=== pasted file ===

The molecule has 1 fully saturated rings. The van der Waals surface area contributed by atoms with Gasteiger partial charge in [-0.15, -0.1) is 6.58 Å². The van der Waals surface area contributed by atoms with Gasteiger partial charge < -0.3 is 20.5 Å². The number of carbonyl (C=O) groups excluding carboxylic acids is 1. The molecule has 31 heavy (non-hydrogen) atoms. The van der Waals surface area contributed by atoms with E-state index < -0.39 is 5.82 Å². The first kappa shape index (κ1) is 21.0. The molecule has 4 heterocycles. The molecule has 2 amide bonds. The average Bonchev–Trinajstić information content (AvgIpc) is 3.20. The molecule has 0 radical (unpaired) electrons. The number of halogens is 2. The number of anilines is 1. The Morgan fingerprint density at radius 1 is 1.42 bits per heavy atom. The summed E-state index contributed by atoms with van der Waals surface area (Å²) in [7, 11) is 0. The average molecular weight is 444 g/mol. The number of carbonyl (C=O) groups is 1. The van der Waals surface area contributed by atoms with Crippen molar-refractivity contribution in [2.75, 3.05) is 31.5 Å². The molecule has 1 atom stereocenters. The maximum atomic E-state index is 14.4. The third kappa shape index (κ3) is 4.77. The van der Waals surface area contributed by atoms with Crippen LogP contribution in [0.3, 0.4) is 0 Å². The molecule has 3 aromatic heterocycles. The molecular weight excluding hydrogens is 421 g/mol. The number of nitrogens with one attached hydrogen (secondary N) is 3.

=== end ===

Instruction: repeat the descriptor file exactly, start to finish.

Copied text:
The molecule has 1 fully saturated rings. The van der Waals surface area contributed by atoms with Gasteiger partial charge in [-0.15, -0.1) is 6.58 Å². The van der Waals surface area contributed by atoms with Gasteiger partial charge < -0.3 is 20.5 Å². The number of carbonyl (C=O) groups excluding carboxylic acids is 1. The molecule has 31 heavy (non-hydrogen) atoms. The van der Waals surface area contributed by atoms with E-state index < -0.39 is 5.82 Å². The first kappa shape index (κ1) is 21.0. The molecule has 4 heterocycles. The molecule has 2 amide bonds. The average Bonchev–Trinajstić information content (AvgIpc) is 3.20. The molecule has 0 radical (unpaired) electrons. The number of halogens is 2. The number of anilines is 1. The Morgan fingerprint density at radius 1 is 1.42 bits per heavy atom. The summed E-state index contributed by atoms with van der Waals surface area (Å²) in [7, 11) is 0. The average molecular weight is 444 g/mol. The number of carbonyl (C=O) groups is 1. The van der Waals surface area contributed by atoms with Crippen molar-refractivity contribution in [2.75, 3.05) is 31.5 Å². The molecule has 1 atom stereocenters. The maximum atomic E-state index is 14.4. The third kappa shape index (κ3) is 4.77. The van der Waals surface area contributed by atoms with Crippen LogP contribution in [0.3, 0.4) is 0 Å². The molecule has 3 aromatic heterocycles. The molecular weight excluding hydrogens is 421 g/mol. The number of nitrogens with one attached hydrogen (secondary N) is 3.